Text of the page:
Review: ‘The Beach Boys,’ starring Brian Wilson, Mike Love, Al Jardine, Bruce Johnston and David Marks

May 26, 2024

by Carla Hay

A 1964 photo of the Beach Boys in “The Beach Boys.” Pictured from left to right: Dennis Wilson, Al Jardine, Carl Wilson, Brian Wilson and Mike Love. (Photo by Michael Ochs Archives/Getty Images/Disney+)

“The Beach Boys”

Directed by Frank Marshall and Thom Zimny

Culture Representation: The documentary film “The Beach Boys” features a predominantly white group of people (with two black people) from the music industry discussing the career and legacy of the Beach Boys, the California-based pop/rock band that rose to prominence in the 1960s.

Culture Clash: The Beach Boys had various conflicts inside and outside the band on the band’s musical direction, touring, business decisions, mental health, substance addiction and power struggles.

Culture Audience: Besides appealing to the obvious target audience of Beach Boys fans, “The Beach Boys” will appeal primarily to people who like watching celebrity biographies that have a lot of great archival footage but follow a familiar formula.

A 1966 photo from “The Beach Boys” of Beach Boys chief songwriter/producer Brian Wilson recording the album “Pet Sounds” in Los Angeles. (Photo by Michael Ochs Archives/Getty Images/Disney+)

Ardent fans of the band will learn nothing new from “The Beach Boys” documentary, which plays it safe but is a very good introduction for viewers who don’t know much about the Beach Boys. The movie’s ending scene indicates a better story could’ve been told. That’s because at the end of the movie, there’s a very short scene of a band reunion with five surviving Beach Boys members (past and present) gathering to talk on the beach at Paradise Cove in Malibu, California, where the Beach Boys did the photo shoot for their 1962 debut album “Surfin’ Safari.”

“The Beach Boys” documentary purposely doesn’t show what was said during this reunion and only shows some of the men smiling and embracing each other before they sit down at a table on the beach. It’s an example of how the documentary is certainly competent when it comes to giving a history of the Beach Boys, but the documentary would have been more impactful if it had anything new that was truly exclusive and compelling. Showing this type of heavily edited reunion clip at the very end of the movie just seems like a tease that will give viewers the impression that the documentary left out some of the best parts of the Beach Boys’ story.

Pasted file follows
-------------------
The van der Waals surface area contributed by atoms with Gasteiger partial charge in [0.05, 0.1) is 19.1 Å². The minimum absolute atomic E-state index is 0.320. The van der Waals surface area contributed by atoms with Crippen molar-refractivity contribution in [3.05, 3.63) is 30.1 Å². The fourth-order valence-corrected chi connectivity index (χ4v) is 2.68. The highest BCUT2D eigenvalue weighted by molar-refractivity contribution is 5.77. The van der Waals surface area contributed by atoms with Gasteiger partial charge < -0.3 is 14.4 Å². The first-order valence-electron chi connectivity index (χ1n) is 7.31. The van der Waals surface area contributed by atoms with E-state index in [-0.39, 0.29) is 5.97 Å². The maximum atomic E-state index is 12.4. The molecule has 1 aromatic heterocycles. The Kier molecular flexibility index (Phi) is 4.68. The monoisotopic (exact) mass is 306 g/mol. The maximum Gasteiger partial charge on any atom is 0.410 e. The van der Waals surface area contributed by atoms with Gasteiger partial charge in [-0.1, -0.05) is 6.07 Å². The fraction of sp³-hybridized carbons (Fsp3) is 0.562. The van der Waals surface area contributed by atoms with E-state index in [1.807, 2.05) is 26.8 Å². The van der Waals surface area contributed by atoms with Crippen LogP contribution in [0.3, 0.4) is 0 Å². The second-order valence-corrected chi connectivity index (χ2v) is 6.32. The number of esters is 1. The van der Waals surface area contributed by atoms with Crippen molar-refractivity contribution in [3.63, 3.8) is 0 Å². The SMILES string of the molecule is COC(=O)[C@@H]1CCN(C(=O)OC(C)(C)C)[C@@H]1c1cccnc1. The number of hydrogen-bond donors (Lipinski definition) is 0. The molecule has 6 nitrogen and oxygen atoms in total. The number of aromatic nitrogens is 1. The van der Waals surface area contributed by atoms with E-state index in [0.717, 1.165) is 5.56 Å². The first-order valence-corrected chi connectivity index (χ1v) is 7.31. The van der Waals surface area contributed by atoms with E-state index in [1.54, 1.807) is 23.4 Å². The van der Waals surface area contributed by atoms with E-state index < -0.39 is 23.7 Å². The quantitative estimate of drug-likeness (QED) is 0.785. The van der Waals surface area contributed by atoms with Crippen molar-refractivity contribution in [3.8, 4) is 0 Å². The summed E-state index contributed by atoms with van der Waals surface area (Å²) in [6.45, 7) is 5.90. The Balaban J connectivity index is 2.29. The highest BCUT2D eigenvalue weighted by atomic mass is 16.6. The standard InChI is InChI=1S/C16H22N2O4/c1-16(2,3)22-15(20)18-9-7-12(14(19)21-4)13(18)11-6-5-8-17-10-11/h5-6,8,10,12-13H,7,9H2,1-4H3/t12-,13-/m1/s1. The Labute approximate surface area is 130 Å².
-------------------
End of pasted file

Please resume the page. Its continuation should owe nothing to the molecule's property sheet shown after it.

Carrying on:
Directed by Frank Marshall and Thom Zimny, “The Beach Boys” is one of several biographical movies or TV series about the Beach Boys. This documentary can be considered a quasi-update of director Alan Boyd’s 1998 documentary film “Endless Harmony: The Beach Boys Story,” which did not have the participation of the surviving band members. Some other Beach Boys on-screen biographies are the 1990 TV-movie drama “Summer Dreams: The Story of the Beach Boys” and the 2000 drama mini-series “The Beach Boys: An American Family.”

Curiously, “The Beach Boys” 2024 documentary has very little details about the band members’ lives after the early 1980s. For example, the band’s 1988 massive comeback hit “Kokomo” is not discussed and only played during the movie’s end credits. However, because “The Beach Boys” documentary has the benefit of the participation of the band members who were alive at the time this documentary was filmed, it makes this documentary slightly better than most movies about the Beach Boys.

“The Beach Boys” documentary dutifully covers the origins of the band, which was formed in Hawthorne, California, in 1961. The original and best-known lineup of the band consisted of brothers Brian Wilson (the eldest brother), who was the band’s chief songwriter and multi-instrumentalist, playing bass guitar or keyboards on stage; Dennis Wilson (the middle brother), who was the band’s drummer; Carl Wilson (the youngest brother), who was the band’s lead guitarist; Mike Love, the Wilson brothers’ first cousin and lead singer of the band; and rhythm guitarist Al Jardine, a longtime family friend.

The Wilson brothers’ parents—Murry Wilson and Audree Wilson—encouraged and supported the band. Murry became the first manager of the Beach Boys. By all accounts, Murry was tough, bullying and abusive. (Murry’s physical and emotional abuse of his sons is briefly mentioned in archival interview footage with Carl and Dennis.) However, people who talk about Murry in the documentary also agree that the Beach Boys probably wouldn’t have achieved the level of success that they had if not for Murry. Eventually, a major problem for the band was Murry’s constant interference in how he wanted the band’s music to sound.

The Beach Boys had an image of being a carefree California pop/rock band with distinctive harmonies. The Beach Boys experienced almost immediate success with their first single “Surfin’,” which became a hit on a Los Angeles radio station, which led to bigger opportunities for the band. Many of the Beach Boys’ biggest hits were about surfing (“Surfin’,” “Surfer Girl,” “Surfin’ USA”) or about the California lifestyle. The band’s earliest musical influences included the Four Freshmen and surf music artists such as Dick Dale.